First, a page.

Impressive cash generation has financed a nice present for shareholders, but a cost of living crisis could make it tough for the DIY sector.
B&Q owner Kingfisher (LSE:KGF) is unquestionably in a better position than it was leading up to the pandemic, although it is becoming increasingly difficult to match the highs experienced during lockdowns as the DIY boom played into its hands.
The company is now making additional comparisons with a period of three years ago, representing the business as it had previously been before an enforced and accelerated transformation plan took hold due to the restraints of the pandemic. Indeed, there is much evidence that the business has progressed, with revenues for the current period ahead by 16% over the three years and with a notable shift to online sales, which have grown by 164% and which now represent 16% of group sales, around double the figure going into the various lockdowns.
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At the same time the Screwfix business, long since a shining light within the group, is being further expanded not only in the UK and Ireland, but with a foray into France to come. As more enhancements to the offering are being made, such as the “Sprint” offering which has had a pleasing start, this remains one area of particular promise. For the moment though the unit is up against strong comparatives from the previous year, with a decline of 7% in sales.
Indeed, the group flagged at the full-year numbers in March that the first quarter of this year had seen a slowdown in sales, and an overall revenue decline of 5.8% is underpinned by falls of 14% and 6% for group sales in the UK and France respectively.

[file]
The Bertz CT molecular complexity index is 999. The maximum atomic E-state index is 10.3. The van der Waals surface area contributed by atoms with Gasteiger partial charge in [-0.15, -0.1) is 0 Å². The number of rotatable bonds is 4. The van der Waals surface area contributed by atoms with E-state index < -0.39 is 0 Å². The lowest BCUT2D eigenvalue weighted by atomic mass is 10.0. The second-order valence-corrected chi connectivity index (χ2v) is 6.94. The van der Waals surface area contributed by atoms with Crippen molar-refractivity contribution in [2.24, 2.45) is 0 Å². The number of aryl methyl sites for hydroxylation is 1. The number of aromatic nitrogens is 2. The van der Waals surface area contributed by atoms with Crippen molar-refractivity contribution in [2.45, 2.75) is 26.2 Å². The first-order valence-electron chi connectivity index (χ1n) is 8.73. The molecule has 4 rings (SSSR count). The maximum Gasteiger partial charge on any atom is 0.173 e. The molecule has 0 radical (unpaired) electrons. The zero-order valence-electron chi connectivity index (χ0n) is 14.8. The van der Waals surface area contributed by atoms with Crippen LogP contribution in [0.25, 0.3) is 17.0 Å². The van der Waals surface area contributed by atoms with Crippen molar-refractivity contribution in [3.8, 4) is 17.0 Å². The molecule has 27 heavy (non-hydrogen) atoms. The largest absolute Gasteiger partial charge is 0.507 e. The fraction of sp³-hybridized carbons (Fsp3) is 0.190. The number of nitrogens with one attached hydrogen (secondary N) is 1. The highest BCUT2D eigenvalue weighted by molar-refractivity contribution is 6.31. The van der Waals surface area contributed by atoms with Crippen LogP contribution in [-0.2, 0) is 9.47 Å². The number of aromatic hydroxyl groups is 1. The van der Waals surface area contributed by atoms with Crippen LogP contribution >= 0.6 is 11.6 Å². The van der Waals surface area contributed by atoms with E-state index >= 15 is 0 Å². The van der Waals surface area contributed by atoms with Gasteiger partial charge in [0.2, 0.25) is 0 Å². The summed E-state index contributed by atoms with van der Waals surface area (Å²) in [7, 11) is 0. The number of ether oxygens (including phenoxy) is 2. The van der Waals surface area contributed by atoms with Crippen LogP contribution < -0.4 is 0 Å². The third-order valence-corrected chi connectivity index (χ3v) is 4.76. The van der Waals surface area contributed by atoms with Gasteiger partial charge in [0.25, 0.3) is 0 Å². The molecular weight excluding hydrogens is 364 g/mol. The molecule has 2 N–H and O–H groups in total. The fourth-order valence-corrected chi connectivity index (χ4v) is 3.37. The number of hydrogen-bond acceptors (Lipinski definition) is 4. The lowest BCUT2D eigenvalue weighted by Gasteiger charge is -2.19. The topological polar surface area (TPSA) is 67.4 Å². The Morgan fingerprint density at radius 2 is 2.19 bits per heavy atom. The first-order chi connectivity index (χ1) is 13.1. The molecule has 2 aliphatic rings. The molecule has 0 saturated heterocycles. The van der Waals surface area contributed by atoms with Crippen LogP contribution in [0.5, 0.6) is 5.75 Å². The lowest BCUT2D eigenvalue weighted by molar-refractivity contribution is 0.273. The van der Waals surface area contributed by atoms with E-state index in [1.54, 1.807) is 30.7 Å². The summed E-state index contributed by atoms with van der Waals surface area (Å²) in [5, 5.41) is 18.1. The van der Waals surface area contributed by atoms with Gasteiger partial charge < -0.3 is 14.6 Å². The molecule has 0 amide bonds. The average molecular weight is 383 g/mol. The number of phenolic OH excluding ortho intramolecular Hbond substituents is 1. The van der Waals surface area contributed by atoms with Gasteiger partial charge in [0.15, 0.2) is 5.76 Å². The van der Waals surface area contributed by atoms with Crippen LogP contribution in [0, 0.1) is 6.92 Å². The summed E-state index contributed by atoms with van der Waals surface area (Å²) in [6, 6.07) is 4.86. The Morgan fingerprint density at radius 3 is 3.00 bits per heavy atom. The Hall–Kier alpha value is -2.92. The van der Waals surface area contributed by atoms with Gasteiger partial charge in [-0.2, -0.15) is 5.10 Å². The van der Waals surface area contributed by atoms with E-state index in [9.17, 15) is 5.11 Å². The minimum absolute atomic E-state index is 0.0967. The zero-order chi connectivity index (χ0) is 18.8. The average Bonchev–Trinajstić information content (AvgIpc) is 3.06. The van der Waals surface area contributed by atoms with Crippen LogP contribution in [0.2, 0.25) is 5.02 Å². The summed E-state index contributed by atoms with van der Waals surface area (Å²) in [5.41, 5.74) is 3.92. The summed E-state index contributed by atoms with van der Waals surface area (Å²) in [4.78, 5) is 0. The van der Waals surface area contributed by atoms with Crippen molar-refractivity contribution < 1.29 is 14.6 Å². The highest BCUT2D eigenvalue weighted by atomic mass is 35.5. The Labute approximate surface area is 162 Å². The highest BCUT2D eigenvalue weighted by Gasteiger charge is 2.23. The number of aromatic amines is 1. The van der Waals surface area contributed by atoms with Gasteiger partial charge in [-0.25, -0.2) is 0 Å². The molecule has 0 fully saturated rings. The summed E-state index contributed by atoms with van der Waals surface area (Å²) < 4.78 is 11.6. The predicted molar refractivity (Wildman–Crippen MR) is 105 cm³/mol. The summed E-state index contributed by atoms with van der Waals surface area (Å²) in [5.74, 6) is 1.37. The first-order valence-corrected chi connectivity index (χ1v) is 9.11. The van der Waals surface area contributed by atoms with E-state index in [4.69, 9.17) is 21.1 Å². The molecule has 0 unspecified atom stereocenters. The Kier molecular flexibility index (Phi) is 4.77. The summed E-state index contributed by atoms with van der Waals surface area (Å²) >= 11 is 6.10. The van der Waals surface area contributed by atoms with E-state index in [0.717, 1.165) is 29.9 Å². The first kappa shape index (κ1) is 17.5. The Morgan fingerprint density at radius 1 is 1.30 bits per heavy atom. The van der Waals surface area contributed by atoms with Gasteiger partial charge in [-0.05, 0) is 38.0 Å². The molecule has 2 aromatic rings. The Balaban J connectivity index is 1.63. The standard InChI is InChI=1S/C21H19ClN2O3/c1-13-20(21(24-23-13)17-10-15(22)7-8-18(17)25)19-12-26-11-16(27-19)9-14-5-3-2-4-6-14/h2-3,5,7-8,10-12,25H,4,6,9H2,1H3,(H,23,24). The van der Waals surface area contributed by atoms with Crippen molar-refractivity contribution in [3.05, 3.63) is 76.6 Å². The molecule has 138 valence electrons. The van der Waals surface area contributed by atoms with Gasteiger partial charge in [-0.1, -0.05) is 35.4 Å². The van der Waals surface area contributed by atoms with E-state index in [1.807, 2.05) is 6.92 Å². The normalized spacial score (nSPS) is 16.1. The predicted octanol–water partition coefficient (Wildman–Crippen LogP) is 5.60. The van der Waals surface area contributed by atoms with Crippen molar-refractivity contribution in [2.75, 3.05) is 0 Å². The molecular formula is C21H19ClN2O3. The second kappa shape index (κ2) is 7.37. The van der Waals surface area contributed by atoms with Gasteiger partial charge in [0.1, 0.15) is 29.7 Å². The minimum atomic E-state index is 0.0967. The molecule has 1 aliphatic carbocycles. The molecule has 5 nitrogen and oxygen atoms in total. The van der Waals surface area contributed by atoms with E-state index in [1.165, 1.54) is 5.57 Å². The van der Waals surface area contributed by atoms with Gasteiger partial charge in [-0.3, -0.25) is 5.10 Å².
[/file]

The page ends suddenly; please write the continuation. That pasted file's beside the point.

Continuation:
Nonetheless, Kingfisher is content that momentum is promising going into the second quarter, with like for like sales in the first two weeks of May declining by just 2.5% and ahead by 22% on a three-year comparison.
The company’s cash generation has also enabled a positive surprise in the form of the announcement of a new share buyback programme totalling £300 million, which is largely responsible for the share price hike in early trade. This shareholder return adds to an existing dividend yield of 5%, which is punchy against the current interest rate backdrop and which also reflects management confidence in prospects.
Over more recent times, Kingfisher has reaped the benefit of both market share gains and good customer retention. At the same time, it continues to manage the inflationary and supply chain pressures through a combination of gross margin and cost base measures, and with product availability currently close to normal levels.
However, Kingfisher cannot manage the current economic outlook and the propensity of the consumer to spend, which has inevitably weighed on the performance of the stock. Whereas the previous concern had been that pent-up holiday demand would replace the DIY share of individual spending (which has been seen to an extent), the next few months are likely to represent a demanding time if the cost of living crisis emerges as is largely expected.
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The share price graph thus reads as a commentary as to the company’s fortunes over the last couple of years. Having doubled since the pandemic low, the shares have lost 34% over the last year, which compares to a gain of 5% for the wider FTSE100.
Prospects from here on in are uncertain despite the best efforts of the company to manage the factors within its control, which it has done successfully in more recent times. As such, the market consensus of the shares as a "hold" reflects the fact that some of the positive momentum which the company has enjoyed of late could be put to the test as this year unfolds.
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